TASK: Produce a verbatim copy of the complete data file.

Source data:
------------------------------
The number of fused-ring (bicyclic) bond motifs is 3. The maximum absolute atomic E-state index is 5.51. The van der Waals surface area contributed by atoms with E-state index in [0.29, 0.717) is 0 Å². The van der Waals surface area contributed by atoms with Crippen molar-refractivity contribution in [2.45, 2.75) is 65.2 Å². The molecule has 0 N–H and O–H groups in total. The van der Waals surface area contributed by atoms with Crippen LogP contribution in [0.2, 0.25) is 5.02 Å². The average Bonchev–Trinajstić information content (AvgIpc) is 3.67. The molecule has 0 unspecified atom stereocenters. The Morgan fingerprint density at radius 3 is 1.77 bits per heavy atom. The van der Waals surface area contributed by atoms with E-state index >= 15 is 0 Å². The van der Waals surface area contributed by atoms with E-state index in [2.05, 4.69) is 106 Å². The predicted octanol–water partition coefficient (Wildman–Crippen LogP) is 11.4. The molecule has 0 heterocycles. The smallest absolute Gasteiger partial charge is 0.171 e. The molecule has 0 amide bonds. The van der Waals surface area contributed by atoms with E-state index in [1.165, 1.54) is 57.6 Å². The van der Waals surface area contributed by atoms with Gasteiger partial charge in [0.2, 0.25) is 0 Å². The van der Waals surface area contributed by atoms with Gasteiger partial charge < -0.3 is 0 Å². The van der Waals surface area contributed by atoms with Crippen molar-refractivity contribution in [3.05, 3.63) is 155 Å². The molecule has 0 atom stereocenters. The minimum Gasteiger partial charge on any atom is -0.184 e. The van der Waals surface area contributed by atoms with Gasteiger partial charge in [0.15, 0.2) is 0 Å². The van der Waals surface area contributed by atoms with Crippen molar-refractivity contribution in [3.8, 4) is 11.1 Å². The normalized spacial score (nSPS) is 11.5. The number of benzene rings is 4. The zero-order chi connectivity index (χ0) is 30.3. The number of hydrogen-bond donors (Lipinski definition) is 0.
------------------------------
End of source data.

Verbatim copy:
The number of fused-ring (bicyclic) bond motifs is 3. The maximum absolute atomic E-state index is 5.51. The van der Waals surface area contributed by atoms with E-state index in [0.29, 0.717) is 0 Å². The van der Waals surface area contributed by atoms with Crippen molar-refractivity contribution in [2.45, 2.75) is 65.2 Å². The molecule has 0 N–H and O–H groups in total. The van der Waals surface area contributed by atoms with Crippen LogP contribution in [0.2, 0.25) is 5.02 Å². The average Bonchev–Trinajstić information content (AvgIpc) is 3.67. The molecule has 0 unspecified atom stereocenters. The Morgan fingerprint density at radius 3 is 1.77 bits per heavy atom. The van der Waals surface area contributed by atoms with E-state index >= 15 is 0 Å². The van der Waals surface area contributed by atoms with E-state index in [2.05, 4.69) is 106 Å². The predicted octanol–water partition coefficient (Wildman–Crippen LogP) is 11.4. The molecule has 0 heterocycles. The smallest absolute Gasteiger partial charge is 0.171 e. The molecule has 0 amide bonds. The van der Waals surface area contributed by atoms with E-state index in [1.165, 1.54) is 57.6 Å². The van der Waals surface area contributed by atoms with Gasteiger partial charge in [0.2, 0.25) is 0 Å². The van der Waals surface area contributed by atoms with Gasteiger partial charge < -0.3 is 0 Å². The van der Waals surface area contributed by atoms with Crippen molar-refractivity contribution in [3.05, 3.63) is 155 Å². The molecule has 0 atom stereocenters. The minimum Gasteiger partial charge on any atom is -0.184 e. The van der Waals surface area contributed by atoms with Gasteiger partial charge in [0.15, 0.2) is 0 Å². The van der Waals surface area contributed by atoms with Crippen molar-refractivity contribution in [3.8, 4) is 11.1 Å². The normalized spacial score (nSPS) is 11.5. The number of benzene rings is 4. The zero-order chi connectivity index (χ0) is 30.3. The number of hydrogen-bond donors (Lipinski definition) is 0.